Parliamentary Standing Committee on Agriculture visit Vidarbha-DNA
Parliamentary Standing Committee on Agriculture visit Vidarbha
The Parliamentary Standing Committee on Agriculture led by its chairman basudep acharji visited Vidarbha on Friday to understand the impact of the Genetically Modified (GM) cotton on the country’s peasantry.
Coming close on the heels of PM Manomohan Singh's support for biotech in the agriculture sector, this visit has raised the hackles of farmers’ groups in suicide country where an average of three farmers ends their lives daily.
In an open letter to Yadav, the Vidarbha Jan Andolan Samiti (VJAS) which works closely with farmers in distress has welcomed the visit, but added, “We are sure that the first-hand look will surely help the committee in taking a position on all the issues concerning the producers, which, in turn, will aid the Parliament in formulating policies that serve the interests of the people (in this case, farmers) rather than serving a few business houses.”
The letter goes on to charge, “We have witnessed that in all such previous official visits – from the Planning Commission’s fact finding mission in February 2005, the Prime Minister Manmohan Singh’s tour in June 2005, to several other high profile official visits, the administrative machinery hijacks the itinerary giving them only an official view of the issue,” and suggests, “We hope you will also visit farmers, farm widows and activists.”
The VJAS, in fact, insists the government has sufficient reasons to ban climate-sensitive crops like GM cotton which is linked to and responsible for many farmer suicides.
It has since been officially admitted by the Agriculture Ministry that dry and arid land cotton farmers who opted for Bt cotton across 40 lakh hectares are likely to lose Rs10,000 crores according to the initial estimate of crop failure by Maharashtra state government.
“It is imperative that a ban be brought with immediate effect,” says Kishore Tiwari who heads VJAS.
“Unless the government does so, it is mocking the farmers who’ve died and their bereaved. Its soft pedaling the issue only confirms suspicions that the government is working in cahoots with agro MNCs aggressively pushing Bt Cotton. Its officers want to keep the issue of farmer suicides alive since they get to make to money with corruption in the compensation as has been borne out in the past.”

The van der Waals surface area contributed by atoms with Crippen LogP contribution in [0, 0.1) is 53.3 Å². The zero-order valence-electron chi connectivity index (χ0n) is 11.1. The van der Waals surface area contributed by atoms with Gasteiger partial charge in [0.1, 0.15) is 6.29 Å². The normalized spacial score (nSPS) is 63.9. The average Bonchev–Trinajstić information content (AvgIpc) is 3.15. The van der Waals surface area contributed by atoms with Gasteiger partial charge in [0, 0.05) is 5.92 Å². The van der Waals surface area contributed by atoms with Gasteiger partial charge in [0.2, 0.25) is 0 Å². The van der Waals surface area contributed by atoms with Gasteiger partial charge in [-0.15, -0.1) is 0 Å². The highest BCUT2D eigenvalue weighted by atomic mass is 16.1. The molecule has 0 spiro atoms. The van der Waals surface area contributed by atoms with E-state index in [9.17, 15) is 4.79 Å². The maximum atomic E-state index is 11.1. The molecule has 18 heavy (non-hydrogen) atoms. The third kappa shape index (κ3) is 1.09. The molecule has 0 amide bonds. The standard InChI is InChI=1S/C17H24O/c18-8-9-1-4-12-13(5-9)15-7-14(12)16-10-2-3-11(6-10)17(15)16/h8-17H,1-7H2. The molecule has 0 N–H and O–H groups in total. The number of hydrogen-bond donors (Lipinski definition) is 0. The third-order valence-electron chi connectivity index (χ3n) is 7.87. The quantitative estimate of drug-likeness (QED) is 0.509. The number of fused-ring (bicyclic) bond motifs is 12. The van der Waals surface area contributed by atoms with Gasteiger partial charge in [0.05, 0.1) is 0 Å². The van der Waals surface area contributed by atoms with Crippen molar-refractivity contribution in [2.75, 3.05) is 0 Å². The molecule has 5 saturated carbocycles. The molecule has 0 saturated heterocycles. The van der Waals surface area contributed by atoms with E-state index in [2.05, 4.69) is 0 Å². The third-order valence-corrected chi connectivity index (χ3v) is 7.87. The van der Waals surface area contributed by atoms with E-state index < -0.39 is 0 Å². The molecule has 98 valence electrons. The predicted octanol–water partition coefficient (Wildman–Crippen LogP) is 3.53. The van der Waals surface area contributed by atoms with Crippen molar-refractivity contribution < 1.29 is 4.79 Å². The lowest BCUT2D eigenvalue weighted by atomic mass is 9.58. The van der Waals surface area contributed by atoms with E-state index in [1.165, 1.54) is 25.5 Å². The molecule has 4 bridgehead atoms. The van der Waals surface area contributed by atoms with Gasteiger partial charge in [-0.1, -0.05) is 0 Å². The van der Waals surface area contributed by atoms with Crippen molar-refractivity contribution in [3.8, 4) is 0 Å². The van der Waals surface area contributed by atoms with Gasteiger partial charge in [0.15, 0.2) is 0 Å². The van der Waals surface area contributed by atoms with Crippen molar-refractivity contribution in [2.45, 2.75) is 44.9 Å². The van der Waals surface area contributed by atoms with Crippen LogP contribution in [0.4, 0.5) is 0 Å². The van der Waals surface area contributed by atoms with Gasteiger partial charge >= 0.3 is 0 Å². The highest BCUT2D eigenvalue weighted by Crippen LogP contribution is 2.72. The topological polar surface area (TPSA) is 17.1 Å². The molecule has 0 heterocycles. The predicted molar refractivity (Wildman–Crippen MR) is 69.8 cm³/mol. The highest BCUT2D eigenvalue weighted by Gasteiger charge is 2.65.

It will be recalled that in an interview to Science magazine, the Prime Minister had said: “Biotechnology has enormous potential, and in due course of time we must make use of genetic engineering technologies to increase the productivity of our agriculture. But there are controversies. There are NGOs, often funded from the United States and the Scandinavian countries, which are not fully appreciative of the development challenges that our country faces.”
Tiwari termed Maharashtra Chief Minister Prathiviraj Chavan’s announcement that of a bailout package of Rs2000 crore a case of “too little, too late.”He pointed out, “In 2005-2006 when Bt cotton was grown in in only 4 lakh hectares, the government compensated farmers for crop loss to the tune of Rs220 crore. By that standard this is lesser.”
Bt Cotton was first approved for commercial cultivation in nine states by Genetic Engineering Appraisal Committee (GEAC). Now Union Agriculture Minister Sharad Pawar’s has himself admitted that average yield of Bt Cotton in dry land areas of Maharashtra is only 125 kg.
“We are hoping that unlike farmers’ long-standing complaints, the Centre and State will take Pawar who is a senior member of the cabinet more seriously. Mere compensation is only first aid, actual treatment will need the uprooting of Bt Cotton which has shown a poor record consistently since 2005, completely,” added Tiwari.